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Since these abbreviated expressions (et al., i.e., e.g. and others) are from a different language than main text (they're Latin as pointed out), typographical rules require they are displayed differently, usually in italics.

For the double purpose of silencing spellchecking and visual cue, I use a dedicated character style with Language attribute set accordingly (or to None if I merge all foreign quotations in a single class) and the desired appearance.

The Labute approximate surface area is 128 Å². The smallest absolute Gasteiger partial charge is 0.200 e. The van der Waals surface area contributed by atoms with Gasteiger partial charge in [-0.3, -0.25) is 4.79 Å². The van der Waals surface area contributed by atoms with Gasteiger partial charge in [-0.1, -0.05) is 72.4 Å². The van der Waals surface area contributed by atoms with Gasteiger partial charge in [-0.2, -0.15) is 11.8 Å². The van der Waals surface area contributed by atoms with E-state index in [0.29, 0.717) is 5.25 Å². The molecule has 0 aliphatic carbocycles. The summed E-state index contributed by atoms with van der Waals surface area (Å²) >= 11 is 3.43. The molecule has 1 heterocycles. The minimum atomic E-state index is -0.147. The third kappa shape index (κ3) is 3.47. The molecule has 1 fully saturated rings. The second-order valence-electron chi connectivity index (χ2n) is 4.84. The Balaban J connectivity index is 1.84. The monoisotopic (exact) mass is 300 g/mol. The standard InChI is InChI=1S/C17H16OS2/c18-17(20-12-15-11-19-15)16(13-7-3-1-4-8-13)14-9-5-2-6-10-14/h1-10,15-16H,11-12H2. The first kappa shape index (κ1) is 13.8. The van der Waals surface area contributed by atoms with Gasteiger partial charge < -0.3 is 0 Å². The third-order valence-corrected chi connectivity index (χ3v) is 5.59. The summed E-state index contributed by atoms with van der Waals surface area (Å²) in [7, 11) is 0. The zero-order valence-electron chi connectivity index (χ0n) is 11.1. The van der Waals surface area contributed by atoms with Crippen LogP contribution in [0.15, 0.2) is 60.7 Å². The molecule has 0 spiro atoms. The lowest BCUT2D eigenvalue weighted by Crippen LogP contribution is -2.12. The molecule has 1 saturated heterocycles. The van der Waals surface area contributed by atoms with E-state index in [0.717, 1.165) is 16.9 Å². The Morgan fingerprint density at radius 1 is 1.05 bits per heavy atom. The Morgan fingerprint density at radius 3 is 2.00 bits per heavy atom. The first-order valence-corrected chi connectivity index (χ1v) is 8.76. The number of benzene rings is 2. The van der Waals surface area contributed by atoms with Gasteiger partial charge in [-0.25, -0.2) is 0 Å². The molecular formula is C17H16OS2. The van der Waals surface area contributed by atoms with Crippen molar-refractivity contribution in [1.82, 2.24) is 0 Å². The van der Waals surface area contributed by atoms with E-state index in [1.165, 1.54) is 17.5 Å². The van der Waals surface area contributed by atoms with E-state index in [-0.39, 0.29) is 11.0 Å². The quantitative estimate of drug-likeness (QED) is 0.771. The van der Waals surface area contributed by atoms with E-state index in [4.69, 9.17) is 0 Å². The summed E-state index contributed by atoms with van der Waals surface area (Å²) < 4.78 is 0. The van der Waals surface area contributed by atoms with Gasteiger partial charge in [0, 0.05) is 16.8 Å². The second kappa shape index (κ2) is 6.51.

Of course, this is less "comfortable" than implicit recognition because you must set character style before typing the expression and reset it to default afterwards. But all your foreign expressions are now under full control should you need to change their appearance in a single shot, without tracking every individual occurrence.